What did the American Civil War look like from Diné Bikéyah and Apacheria? This is just one of the many questions that drives historian Megan Kate Nelson’s The Three-Cornered War: The Union, The Confederacy, and Native Peoples in the Fight for the West (Scribner, 2020), which details the Civil War’s impact on a diversity of historical actors vying for control, opportunity, and survival in the continental southwest. As both the Union and the Confederacy vied for claim to Indigenous lands, Diné, Apache, and other Indigenous nations fought back. The narratives of Juanita, a Diné woman who resisted Union encroachments upon her community and Diné lands, and Mangas Coloradas, a Chiricahua Apache chief who sought to expand and protect Apache territories, reveal the difficult choices Indigenous peoples made in the face of competitive expansion.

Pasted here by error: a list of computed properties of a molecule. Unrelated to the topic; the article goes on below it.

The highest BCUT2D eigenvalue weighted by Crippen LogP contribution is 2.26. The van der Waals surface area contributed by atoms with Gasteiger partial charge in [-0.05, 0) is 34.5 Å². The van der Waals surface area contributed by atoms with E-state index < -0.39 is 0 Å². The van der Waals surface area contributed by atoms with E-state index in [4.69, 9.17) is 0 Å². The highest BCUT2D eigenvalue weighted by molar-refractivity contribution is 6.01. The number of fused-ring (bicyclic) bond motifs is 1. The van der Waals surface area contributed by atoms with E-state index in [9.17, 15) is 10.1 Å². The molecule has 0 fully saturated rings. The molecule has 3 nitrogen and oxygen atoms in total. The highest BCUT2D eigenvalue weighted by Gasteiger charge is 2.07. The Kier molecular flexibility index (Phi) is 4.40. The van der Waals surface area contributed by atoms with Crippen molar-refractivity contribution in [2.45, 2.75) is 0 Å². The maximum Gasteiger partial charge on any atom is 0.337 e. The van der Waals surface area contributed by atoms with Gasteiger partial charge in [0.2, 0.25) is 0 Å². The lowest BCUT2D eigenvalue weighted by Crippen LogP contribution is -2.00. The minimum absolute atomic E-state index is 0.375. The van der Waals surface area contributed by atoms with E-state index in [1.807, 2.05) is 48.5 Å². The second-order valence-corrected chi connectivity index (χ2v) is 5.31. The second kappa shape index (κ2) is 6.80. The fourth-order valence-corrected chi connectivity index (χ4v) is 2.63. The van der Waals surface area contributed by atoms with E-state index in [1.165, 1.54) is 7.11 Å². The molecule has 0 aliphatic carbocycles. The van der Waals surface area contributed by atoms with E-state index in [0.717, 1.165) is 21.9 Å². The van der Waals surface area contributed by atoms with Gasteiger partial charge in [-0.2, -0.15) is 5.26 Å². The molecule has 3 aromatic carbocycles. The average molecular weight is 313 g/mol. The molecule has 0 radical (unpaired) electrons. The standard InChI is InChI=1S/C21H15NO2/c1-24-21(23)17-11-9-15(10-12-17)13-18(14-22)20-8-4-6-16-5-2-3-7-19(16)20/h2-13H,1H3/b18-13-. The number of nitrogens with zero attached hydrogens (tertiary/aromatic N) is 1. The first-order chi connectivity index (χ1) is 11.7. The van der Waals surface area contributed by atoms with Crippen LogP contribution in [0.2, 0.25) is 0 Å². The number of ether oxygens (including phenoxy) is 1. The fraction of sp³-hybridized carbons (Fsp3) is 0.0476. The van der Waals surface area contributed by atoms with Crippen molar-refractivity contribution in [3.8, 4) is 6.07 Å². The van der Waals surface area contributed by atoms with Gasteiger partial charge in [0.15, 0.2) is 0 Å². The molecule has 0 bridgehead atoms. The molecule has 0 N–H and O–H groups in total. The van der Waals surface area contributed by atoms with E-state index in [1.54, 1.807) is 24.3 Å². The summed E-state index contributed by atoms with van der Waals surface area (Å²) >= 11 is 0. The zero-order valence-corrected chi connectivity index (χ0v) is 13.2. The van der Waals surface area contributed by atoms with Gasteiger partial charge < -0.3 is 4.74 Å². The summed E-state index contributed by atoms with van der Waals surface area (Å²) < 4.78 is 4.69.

Megan Kate Nelson is a writer and historian with a background in the American Civil War, U.S. western history, and American culture. In The Three-Cornered War, Nelson combines meticulous research in military records, letters and diaries, oral histories, and photographs with novel-like prose to tell the story of the American Civil War through the experiences of nine individuals. As Nelson shows how each of these individuals shaped and were shaped by the Civil War in the continental southwest, the result is a history of the American Civil War truly continental in its scope yet deeply individual in its impact.
Annabel LaBrecque is a PhD student in the Department of History at UC Berkeley. You can find her on Twitter @labrcq.
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